| Frog, Túngara frog, Edalorhina, Rhaebo, Strabomantis|
Engystomops is a genus of frogs in the family Leptodactylidae. They are known commonly as foam frogs or túngara frogs, though the latter name most commonly refers to Engystomops pustulosus. They are native to the Americas from Mexico south to the Amazon Basin.
This genus was maintained on its own until 1970, when it was merged into Physalaemus, a genus of similar frogs. As studies progressed, there was increasing evidence that Physalaemus was not a monophyletic group; it was made up of several groups. One of those groups consisted of several frogs more closely related to each other than to the rest of the Physalaemus, and they were represented by P. pustulosus, now Engystomops pustulosus. This group was split off in 2005 on the basis of characters such as basic morphology and vocalizations, as well as allozyme and other genetic analysis. The group was given the revalidated name Engystomops. It included two newly described species.
These frogs measure about 1.5 or 1.6 to 3.5 or 3.8 centimeters long.
These frogs live on the forest floor. They breed in temporary pools, sometimes in puddles that form during the rainy season. They are perhaps best known for their foam-nest-building behavior, particularly E. pustulosus, in which the behavior has been well-studied. During mating, the male releases sperm while the female releases eggs and a protein-rich fluid. The male vigorously beats the fluid into a foam with his feet. The eggs are suspended in the foam, which acts as a protective matrix. Some of the proteins have surfactant properties, keeping the foam mass stable on the water, while others likely have antimicrobial and antiparasite properties.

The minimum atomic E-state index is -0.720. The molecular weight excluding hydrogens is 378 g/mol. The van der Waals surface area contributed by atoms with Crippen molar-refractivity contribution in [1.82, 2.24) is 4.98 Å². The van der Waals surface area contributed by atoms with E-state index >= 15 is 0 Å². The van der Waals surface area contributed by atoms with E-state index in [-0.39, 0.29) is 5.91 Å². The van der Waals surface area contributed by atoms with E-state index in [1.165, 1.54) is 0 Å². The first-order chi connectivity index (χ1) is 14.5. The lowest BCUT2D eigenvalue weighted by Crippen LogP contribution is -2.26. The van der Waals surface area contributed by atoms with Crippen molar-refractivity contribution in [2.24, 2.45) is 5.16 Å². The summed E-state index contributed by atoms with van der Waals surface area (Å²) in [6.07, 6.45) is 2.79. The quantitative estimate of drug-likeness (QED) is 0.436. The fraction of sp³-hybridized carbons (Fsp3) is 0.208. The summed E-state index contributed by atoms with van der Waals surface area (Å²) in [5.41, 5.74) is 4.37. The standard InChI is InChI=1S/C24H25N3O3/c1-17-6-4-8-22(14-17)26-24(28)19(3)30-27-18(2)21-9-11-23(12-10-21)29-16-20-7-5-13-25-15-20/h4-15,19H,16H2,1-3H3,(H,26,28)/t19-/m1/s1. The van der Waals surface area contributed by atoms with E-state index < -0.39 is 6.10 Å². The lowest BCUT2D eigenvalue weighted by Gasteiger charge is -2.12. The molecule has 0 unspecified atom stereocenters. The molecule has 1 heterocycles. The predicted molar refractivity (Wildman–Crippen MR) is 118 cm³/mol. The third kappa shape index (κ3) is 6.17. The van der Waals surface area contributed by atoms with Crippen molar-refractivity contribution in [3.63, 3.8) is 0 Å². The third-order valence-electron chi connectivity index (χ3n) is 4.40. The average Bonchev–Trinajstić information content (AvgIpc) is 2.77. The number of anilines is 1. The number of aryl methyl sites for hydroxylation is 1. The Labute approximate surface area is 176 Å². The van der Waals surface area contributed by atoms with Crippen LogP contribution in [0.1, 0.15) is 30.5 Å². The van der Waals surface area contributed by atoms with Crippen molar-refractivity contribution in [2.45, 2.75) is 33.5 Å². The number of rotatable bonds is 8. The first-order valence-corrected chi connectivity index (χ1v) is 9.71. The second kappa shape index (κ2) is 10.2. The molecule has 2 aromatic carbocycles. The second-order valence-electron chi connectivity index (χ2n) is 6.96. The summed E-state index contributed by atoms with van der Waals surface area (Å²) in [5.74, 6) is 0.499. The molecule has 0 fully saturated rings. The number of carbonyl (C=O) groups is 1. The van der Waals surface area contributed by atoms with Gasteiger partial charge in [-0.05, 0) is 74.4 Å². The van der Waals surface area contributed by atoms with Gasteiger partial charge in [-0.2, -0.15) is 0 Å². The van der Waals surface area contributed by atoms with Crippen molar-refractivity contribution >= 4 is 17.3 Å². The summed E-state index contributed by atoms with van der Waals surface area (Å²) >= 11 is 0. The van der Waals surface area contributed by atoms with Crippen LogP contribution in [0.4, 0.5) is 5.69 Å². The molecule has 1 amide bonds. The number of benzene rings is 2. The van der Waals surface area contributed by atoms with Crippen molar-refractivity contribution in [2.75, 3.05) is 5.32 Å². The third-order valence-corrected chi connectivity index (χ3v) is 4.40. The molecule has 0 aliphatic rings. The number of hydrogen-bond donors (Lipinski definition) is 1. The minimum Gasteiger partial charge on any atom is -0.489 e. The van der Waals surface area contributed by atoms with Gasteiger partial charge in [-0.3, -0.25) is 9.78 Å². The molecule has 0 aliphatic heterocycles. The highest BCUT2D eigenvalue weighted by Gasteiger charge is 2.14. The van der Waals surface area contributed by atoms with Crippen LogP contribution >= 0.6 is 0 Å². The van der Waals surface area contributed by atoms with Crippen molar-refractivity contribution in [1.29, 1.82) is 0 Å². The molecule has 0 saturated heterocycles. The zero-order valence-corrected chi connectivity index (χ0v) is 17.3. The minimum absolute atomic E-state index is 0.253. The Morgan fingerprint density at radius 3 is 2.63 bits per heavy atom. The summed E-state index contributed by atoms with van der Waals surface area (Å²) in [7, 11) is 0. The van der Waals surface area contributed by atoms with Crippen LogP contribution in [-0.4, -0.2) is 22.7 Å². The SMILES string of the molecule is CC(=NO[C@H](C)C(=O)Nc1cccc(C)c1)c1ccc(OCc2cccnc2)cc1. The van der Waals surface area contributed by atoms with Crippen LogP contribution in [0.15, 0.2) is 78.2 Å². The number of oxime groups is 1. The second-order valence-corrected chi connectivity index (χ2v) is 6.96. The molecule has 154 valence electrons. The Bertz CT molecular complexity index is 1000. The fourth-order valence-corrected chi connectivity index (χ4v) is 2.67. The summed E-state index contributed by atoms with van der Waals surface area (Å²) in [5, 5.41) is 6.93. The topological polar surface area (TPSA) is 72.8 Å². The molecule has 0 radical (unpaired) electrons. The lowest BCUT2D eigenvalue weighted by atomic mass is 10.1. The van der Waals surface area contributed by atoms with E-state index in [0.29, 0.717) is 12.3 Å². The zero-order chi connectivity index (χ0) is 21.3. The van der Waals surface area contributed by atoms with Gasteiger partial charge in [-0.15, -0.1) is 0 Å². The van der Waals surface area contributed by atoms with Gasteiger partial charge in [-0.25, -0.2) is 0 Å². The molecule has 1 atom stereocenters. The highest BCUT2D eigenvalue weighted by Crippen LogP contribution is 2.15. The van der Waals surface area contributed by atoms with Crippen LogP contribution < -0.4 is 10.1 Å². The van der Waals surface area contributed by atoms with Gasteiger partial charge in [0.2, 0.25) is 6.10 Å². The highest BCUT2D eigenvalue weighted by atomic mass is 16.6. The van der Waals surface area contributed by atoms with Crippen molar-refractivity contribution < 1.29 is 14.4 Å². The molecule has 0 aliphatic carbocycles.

Frogs of this genus have been researched in studies of sexual selection and communication in animals.
As of 2006, there were about 10 or 11 species in the genus, including species yet undescribed. It has been suggested that E. pustulosus is a cryptic species complex, and E. petersi may be, as well. Another species received a formal description in 2010.
As of early 2014, there are nine species in this genus: